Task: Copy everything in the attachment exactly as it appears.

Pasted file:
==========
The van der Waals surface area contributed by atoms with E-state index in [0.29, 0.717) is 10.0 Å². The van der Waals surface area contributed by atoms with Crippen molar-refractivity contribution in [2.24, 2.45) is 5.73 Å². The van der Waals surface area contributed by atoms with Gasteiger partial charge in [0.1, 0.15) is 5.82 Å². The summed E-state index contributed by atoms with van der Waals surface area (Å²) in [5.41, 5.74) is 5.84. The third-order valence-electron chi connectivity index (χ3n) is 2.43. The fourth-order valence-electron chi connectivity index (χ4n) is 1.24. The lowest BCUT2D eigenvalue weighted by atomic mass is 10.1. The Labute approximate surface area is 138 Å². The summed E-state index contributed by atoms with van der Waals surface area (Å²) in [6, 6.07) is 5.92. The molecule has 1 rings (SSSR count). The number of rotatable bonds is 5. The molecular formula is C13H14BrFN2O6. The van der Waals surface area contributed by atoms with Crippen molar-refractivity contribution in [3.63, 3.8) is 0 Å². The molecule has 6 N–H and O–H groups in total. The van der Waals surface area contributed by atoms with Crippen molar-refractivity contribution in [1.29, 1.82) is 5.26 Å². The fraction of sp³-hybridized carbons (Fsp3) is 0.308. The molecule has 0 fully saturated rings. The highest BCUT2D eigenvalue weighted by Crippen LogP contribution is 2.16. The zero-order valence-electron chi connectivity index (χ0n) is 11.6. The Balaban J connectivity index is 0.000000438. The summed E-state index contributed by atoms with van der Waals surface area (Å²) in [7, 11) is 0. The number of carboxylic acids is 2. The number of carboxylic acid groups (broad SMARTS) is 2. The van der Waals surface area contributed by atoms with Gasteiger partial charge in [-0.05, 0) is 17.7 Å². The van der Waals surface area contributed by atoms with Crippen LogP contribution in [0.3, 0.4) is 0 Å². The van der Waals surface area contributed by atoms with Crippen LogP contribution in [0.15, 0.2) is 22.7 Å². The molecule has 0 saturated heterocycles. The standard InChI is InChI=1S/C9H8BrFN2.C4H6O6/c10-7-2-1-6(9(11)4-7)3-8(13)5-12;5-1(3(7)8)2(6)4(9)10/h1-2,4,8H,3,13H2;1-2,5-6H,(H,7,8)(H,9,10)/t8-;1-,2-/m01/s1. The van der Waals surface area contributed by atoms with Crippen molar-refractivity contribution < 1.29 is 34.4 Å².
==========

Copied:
The van der Waals surface area contributed by atoms with E-state index in [0.29, 0.717) is 10.0 Å². The van der Waals surface area contributed by atoms with Crippen molar-refractivity contribution in [2.24, 2.45) is 5.73 Å². The van der Waals surface area contributed by atoms with Gasteiger partial charge in [0.1, 0.15) is 5.82 Å². The summed E-state index contributed by atoms with van der Waals surface area (Å²) in [5.41, 5.74) is 5.84. The third-order valence-electron chi connectivity index (χ3n) is 2.43. The fourth-order valence-electron chi connectivity index (χ4n) is 1.24. The lowest BCUT2D eigenvalue weighted by atomic mass is 10.1. The Labute approximate surface area is 138 Å². The summed E-state index contributed by atoms with van der Waals surface area (Å²) in [6, 6.07) is 5.92. The molecule has 1 rings (SSSR count). The number of rotatable bonds is 5. The molecular formula is C13H14BrFN2O6. The van der Waals surface area contributed by atoms with Crippen molar-refractivity contribution in [3.63, 3.8) is 0 Å². The molecule has 6 N–H and O–H groups in total. The van der Waals surface area contributed by atoms with Crippen molar-refractivity contribution in [1.29, 1.82) is 5.26 Å². The fraction of sp³-hybridized carbons (Fsp3) is 0.308. The molecule has 0 fully saturated rings. The highest BCUT2D eigenvalue weighted by Crippen LogP contribution is 2.16. The zero-order valence-electron chi connectivity index (χ0n) is 11.6. The Balaban J connectivity index is 0.000000438. The summed E-state index contributed by atoms with van der Waals surface area (Å²) in [7, 11) is 0. The number of carboxylic acids is 2. The number of carboxylic acid groups (broad SMARTS) is 2. The van der Waals surface area contributed by atoms with Gasteiger partial charge in [-0.05, 0) is 17.7 Å². The van der Waals surface area contributed by atoms with Crippen LogP contribution in [0.3, 0.4) is 0 Å². The van der Waals surface area contributed by atoms with Crippen LogP contribution in [0.15, 0.2) is 22.7 Å². The molecule has 0 saturated heterocycles. The standard InChI is InChI=1S/C9H8BrFN2.C4H6O6/c10-7-2-1-6(9(11)4-7)3-8(13)5-12;5-1(3(7)8)2(6)4(9)10/h1-2,4,8H,3,13H2;1-2,5-6H,(H,7,8)(H,9,10)/t8-;1-,2-/m01/s1. The van der Waals surface area contributed by atoms with Crippen molar-refractivity contribution < 1.29 is 34.4 Å².